It's been so hot and I've been so busy this past week that plants have come into flower, fruited and returned to the earth without my notice in just the last five days. The flowers of nannyberry (Viburnum lentago) came and went. Cranberry-bush viburnum (V. trilobum/opulis) is now finishing up. The flowers of my southern blackhaw (V. rufidulum) are still in good form. Hey, speaking of looking good, have you ever witnessed such a wonderful full-monty display from black locust? I was hating that tree; now I have to give it a bit of credit.
Anyway, forget about those flowers for a second. I want use this post to show off my wild gingers, all of which I feel great affection for.
After two half-hearted tries I failed to take a decent photo of our own Asarum canadense. I like it fine, but it requires some effort to keep it contained. I'm always yanking it out to keep it away from its less-vigorous neighbors. In my garden I also have Hexastylis speciosa, which Fred Case collected in Alabama and brought back up north. It needs steady moisture which is something I am unable to guarantee to any plant. You can have mine if you would like.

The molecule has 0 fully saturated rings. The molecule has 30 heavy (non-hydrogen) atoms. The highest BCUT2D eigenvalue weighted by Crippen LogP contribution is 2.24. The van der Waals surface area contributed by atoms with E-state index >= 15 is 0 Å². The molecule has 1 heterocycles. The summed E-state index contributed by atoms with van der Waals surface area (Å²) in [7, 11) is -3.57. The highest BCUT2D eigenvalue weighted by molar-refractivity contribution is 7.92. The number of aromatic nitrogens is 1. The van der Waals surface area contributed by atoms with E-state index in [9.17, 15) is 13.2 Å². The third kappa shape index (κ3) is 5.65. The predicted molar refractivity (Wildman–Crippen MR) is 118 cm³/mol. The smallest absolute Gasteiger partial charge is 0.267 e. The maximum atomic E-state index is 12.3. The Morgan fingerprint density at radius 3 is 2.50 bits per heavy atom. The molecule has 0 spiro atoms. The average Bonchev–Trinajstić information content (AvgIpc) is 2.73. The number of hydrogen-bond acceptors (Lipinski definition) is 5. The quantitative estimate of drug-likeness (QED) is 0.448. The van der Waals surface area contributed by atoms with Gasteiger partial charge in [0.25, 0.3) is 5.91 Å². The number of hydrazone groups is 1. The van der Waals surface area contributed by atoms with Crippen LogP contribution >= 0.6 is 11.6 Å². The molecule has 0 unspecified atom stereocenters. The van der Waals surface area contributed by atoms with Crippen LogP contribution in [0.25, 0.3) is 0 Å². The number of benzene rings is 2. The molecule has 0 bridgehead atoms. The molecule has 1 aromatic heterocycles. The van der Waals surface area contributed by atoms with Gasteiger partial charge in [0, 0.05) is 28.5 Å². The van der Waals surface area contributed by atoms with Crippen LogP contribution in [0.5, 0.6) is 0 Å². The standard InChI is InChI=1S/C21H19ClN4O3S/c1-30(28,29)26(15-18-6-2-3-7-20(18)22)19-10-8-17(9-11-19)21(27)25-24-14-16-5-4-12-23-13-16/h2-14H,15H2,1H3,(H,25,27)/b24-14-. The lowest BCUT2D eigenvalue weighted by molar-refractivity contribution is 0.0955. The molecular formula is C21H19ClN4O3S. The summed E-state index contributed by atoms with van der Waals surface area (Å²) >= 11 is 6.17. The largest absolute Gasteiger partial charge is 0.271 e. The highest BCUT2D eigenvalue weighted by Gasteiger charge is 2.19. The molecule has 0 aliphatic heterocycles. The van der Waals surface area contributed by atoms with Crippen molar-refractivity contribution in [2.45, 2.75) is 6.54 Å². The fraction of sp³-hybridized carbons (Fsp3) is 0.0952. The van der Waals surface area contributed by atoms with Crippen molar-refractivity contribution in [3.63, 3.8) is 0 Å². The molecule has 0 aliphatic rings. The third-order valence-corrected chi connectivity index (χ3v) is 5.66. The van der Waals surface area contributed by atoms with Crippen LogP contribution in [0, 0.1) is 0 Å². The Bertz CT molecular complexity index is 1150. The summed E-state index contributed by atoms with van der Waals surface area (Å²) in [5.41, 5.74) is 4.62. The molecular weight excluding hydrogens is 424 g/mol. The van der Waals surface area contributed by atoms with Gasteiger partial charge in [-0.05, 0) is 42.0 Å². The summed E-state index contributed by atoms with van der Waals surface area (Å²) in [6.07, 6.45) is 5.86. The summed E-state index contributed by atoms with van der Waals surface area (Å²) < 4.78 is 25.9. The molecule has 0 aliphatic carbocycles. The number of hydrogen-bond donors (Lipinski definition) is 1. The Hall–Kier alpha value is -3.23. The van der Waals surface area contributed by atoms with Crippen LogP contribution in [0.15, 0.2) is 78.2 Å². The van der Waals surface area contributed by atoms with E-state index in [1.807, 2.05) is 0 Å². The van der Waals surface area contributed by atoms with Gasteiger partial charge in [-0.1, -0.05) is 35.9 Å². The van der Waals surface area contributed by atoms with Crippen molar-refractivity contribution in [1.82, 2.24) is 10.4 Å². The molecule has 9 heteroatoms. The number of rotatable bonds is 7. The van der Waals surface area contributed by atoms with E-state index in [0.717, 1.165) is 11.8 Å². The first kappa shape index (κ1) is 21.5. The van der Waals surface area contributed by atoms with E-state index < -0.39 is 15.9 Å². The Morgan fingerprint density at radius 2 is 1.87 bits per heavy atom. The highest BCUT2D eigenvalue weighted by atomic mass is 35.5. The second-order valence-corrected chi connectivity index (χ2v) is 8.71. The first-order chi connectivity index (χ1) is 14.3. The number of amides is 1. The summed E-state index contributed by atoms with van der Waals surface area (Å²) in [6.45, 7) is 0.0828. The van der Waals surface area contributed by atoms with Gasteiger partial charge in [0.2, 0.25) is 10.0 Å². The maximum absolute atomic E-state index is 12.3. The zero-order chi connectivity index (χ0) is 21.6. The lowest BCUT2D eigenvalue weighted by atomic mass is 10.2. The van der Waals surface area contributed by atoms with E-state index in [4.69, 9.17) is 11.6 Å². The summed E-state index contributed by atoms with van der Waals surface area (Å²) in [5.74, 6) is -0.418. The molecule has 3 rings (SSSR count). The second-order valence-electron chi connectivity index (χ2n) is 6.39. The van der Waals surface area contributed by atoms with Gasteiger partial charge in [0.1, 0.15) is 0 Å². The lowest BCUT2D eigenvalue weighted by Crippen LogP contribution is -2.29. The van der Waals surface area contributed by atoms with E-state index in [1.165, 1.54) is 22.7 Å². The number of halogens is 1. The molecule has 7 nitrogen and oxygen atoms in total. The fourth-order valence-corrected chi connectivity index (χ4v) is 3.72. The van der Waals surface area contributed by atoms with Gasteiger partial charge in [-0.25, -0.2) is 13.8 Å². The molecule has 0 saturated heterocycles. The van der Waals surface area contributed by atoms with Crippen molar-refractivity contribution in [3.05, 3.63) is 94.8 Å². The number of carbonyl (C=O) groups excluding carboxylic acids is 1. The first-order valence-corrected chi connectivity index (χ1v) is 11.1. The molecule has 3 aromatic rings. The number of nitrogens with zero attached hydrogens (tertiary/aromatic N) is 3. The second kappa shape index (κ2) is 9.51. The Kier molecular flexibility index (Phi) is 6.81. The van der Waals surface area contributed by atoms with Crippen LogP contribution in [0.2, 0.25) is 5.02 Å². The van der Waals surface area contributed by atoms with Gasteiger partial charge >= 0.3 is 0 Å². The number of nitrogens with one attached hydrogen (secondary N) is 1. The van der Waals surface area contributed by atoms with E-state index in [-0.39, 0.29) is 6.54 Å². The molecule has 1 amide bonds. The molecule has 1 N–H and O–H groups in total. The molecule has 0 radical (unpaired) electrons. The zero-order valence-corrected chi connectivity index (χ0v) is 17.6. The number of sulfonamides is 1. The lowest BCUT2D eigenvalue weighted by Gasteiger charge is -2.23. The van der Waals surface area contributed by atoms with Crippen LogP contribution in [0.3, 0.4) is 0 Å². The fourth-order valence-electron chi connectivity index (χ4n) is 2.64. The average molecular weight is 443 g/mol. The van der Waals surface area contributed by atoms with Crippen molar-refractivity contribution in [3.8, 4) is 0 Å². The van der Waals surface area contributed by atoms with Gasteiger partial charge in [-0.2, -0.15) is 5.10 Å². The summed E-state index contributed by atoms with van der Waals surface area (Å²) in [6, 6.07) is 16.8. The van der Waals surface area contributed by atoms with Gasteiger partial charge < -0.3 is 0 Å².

About the taxonomy: it's in flux. One treatment took ten North American species out of the genus Asarum and put them into the new Hexastylis. Until the dust settles, you can use either name . . . and if you say it with authority, everyone else will follow.